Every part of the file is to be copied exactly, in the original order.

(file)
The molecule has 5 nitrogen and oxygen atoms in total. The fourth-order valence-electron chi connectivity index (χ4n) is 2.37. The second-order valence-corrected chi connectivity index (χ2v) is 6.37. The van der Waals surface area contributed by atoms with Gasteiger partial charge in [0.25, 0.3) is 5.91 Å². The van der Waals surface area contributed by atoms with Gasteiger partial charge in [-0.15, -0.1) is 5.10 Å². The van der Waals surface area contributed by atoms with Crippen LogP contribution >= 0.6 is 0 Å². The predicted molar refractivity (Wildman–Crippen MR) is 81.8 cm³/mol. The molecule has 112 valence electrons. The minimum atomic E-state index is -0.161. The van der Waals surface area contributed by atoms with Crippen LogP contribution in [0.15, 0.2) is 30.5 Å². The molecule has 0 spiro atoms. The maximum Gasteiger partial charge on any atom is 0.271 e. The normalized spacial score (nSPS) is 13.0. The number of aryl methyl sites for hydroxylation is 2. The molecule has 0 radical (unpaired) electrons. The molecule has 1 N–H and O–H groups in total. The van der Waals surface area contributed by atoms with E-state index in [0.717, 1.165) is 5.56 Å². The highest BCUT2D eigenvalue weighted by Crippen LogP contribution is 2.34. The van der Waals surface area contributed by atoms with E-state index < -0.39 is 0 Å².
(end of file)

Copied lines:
The molecule has 5 nitrogen and oxygen atoms in total. The fourth-order valence-electron chi connectivity index (χ4n) is 2.37. The second-order valence-corrected chi connectivity index (χ2v) is 6.37. The van der Waals surface area contributed by atoms with Gasteiger partial charge in [0.25, 0.3) is 5.91 Å². The van der Waals surface area contributed by atoms with Gasteiger partial charge in [-0.15, -0.1) is 5.10 Å². The van der Waals surface area contributed by atoms with Crippen LogP contribution >= 0.6 is 0 Å². The predicted molar refractivity (Wildman–Crippen MR) is 81.8 cm³/mol. The molecule has 112 valence electrons. The minimum atomic E-state index is -0.161. The van der Waals surface area contributed by atoms with Crippen LogP contribution in [0.15, 0.2) is 30.5 Å². The molecule has 0 spiro atoms. The maximum Gasteiger partial charge on any atom is 0.271 e. The normalized spacial score (nSPS) is 13.0. The number of aryl methyl sites for hydroxylation is 2. The molecule has 0 radical (unpaired) electrons. The molecule has 1 N–H and O–H groups in total. The van der Waals surface area contributed by atoms with E-state index in [0.717, 1.165) is 5.56 Å². The highest BCUT2D eigenvalue weighted by Crippen LogP contribution is 2.34. The van der Waals surface area contributed by atoms with E-state index < -0.39 is 0 Å².